On to P. M. Forni’s Choosing Civility. It is about another aspect of communication: your behaviour towards others and how it affects them. As with writing, there is a direct connection between your behaviour and getting things done through people.
Forni defines civility: “Whatever civility might be, it has to do with courtesy, politeness and good manners…. Courtesy, politeness, manners and civility are all, in essence, forms of awareness. Being civil means being constantly aware of others and weaving restraint, respect and consideration into the very fabric of this awareness…. Through civility we develop thoughtfulness, foster effective self-expression and communication, and widen the range of our benign responses. Civility allows us to connect successfully with others…. (Civility) frees us from slavery to self absorption, impulse and mood….. Restraint is our inner designated driver … (Restraint stops us from) unthinkingly rushing into action…. This allows us to make sound decisions.”
Executives should already be hooked on Choosing Civility. Can an executive hope to do his or her job well if they cannot connect with others, if they give in to self absorption, impulse and mood or if they unthinkably rush into action and make bad decisions?
Of course, we should all choose civility all the time because it is the right thing to do. It is the proper way to treat people. That is what Forni means when he says “Civility belongs in the realm of ethics.” But there is another reason for choosing civility beyond it being the fact that it is the right thing to do: civility works. You are more likely to be a successful executive if you are civil.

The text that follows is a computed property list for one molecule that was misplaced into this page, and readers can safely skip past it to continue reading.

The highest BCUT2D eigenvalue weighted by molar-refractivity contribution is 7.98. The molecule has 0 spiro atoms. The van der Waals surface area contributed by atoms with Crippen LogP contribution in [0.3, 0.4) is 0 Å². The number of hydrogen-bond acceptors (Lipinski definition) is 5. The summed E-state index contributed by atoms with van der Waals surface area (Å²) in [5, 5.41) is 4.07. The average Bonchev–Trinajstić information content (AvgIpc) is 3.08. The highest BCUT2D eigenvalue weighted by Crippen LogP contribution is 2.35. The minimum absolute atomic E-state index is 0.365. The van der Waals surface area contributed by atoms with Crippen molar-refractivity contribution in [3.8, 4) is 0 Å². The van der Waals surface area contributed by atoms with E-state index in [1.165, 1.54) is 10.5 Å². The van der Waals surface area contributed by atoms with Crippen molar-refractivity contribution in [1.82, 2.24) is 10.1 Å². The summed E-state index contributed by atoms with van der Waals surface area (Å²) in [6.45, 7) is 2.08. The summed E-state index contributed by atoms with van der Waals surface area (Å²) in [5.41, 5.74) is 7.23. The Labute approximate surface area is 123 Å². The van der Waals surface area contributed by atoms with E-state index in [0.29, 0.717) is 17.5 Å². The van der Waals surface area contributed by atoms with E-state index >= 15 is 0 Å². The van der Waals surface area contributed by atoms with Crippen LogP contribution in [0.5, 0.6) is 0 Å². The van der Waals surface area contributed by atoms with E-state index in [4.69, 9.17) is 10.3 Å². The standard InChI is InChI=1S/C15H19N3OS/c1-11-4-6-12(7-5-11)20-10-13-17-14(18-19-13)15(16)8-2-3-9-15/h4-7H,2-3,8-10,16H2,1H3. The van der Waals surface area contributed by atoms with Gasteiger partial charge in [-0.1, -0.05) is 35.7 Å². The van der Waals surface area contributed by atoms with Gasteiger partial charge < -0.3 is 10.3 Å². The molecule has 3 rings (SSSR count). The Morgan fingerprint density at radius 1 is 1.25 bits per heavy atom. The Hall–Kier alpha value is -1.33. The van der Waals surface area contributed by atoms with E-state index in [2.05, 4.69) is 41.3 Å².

Read Choosing Civility and connect better with people. Forni calls it a “handbook for the practical use of civility”.
Forni offers 25 rules of civil conduct. A few especially relevant for being a good executive:
- Pay attention. It is not possible to connect with people if you do not pay attention to them.
- Acknowledge others. How can you expect people to perform for you if you do not acknowledge them?
- Listen. Good decisions are a consequence of good information, which often comes from listening to people tell you what you need to know.
- Be inclusive. The more people feel part of your group, the greater the likelihood your group will be successful.
- Respect others’ opinions. How can you engage others, if you do not respect their views?
- Refrain from idle complaints. Complaining does not get things done nor does it look good on executives.
- Accept and give constructive criticism. Criticism is an important part of the executive toolbox but it has to be done right.
- Don’t shift responsibility and blame. Executives who get things done take responsibility when things go wrong and concentrate on finding a fix.
On Writing Well and Choosing Civility are not new books. Nor are they the kind of books that would typically be recommended to executives. Writing well and civility, after all, should be appreciated long before you become an executive.
But everyone needs refreshers from time to time and these two books are great refreshers on two things that can really help an executive. All in all not much to lose by reading On Writing Well and Choosing Civility but a few hours. And plenty to gain.